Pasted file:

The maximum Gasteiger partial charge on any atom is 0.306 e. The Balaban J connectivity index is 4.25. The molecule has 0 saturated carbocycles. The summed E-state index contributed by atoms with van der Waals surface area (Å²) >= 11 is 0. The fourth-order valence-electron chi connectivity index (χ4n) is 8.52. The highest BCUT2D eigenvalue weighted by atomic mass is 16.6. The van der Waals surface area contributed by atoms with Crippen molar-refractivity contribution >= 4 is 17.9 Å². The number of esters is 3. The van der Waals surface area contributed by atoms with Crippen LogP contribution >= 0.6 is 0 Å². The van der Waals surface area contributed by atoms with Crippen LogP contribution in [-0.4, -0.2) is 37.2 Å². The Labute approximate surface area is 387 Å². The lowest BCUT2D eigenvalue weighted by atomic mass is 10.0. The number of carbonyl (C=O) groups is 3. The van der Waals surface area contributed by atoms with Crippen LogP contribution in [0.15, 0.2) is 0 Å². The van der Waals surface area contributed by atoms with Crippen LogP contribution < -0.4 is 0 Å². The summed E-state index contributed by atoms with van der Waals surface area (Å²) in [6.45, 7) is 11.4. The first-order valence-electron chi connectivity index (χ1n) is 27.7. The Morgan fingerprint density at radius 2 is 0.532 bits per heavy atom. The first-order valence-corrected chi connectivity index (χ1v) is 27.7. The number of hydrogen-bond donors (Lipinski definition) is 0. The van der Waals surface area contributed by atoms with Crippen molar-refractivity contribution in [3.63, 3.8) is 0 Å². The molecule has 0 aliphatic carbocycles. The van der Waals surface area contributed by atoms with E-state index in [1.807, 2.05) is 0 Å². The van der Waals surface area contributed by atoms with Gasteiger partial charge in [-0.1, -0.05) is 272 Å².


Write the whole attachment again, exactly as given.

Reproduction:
The maximum Gasteiger partial charge on any atom is 0.306 e. The Balaban J connectivity index is 4.25. The molecule has 0 saturated carbocycles. The summed E-state index contributed by atoms with van der Waals surface area (Å²) >= 11 is 0. The fourth-order valence-electron chi connectivity index (χ4n) is 8.52. The highest BCUT2D eigenvalue weighted by atomic mass is 16.6. The van der Waals surface area contributed by atoms with Crippen molar-refractivity contribution >= 4 is 17.9 Å². The number of esters is 3. The van der Waals surface area contributed by atoms with Crippen LogP contribution >= 0.6 is 0 Å². The van der Waals surface area contributed by atoms with Crippen LogP contribution in [-0.4, -0.2) is 37.2 Å². The Labute approximate surface area is 387 Å². The lowest BCUT2D eigenvalue weighted by atomic mass is 10.0. The number of carbonyl (C=O) groups is 3. The van der Waals surface area contributed by atoms with Crippen LogP contribution in [0.15, 0.2) is 0 Å². The van der Waals surface area contributed by atoms with Crippen LogP contribution < -0.4 is 0 Å². The summed E-state index contributed by atoms with van der Waals surface area (Å²) in [6.45, 7) is 11.4. The first-order valence-electron chi connectivity index (χ1n) is 27.7. The Morgan fingerprint density at radius 2 is 0.532 bits per heavy atom. The first-order valence-corrected chi connectivity index (χ1v) is 27.7. The number of hydrogen-bond donors (Lipinski definition) is 0. The van der Waals surface area contributed by atoms with Crippen molar-refractivity contribution in [3.63, 3.8) is 0 Å². The molecule has 0 aliphatic carbocycles. The van der Waals surface area contributed by atoms with E-state index in [1.807, 2.05) is 0 Å². The van der Waals surface area contributed by atoms with Gasteiger partial charge in [-0.1, -0.05) is 272 Å².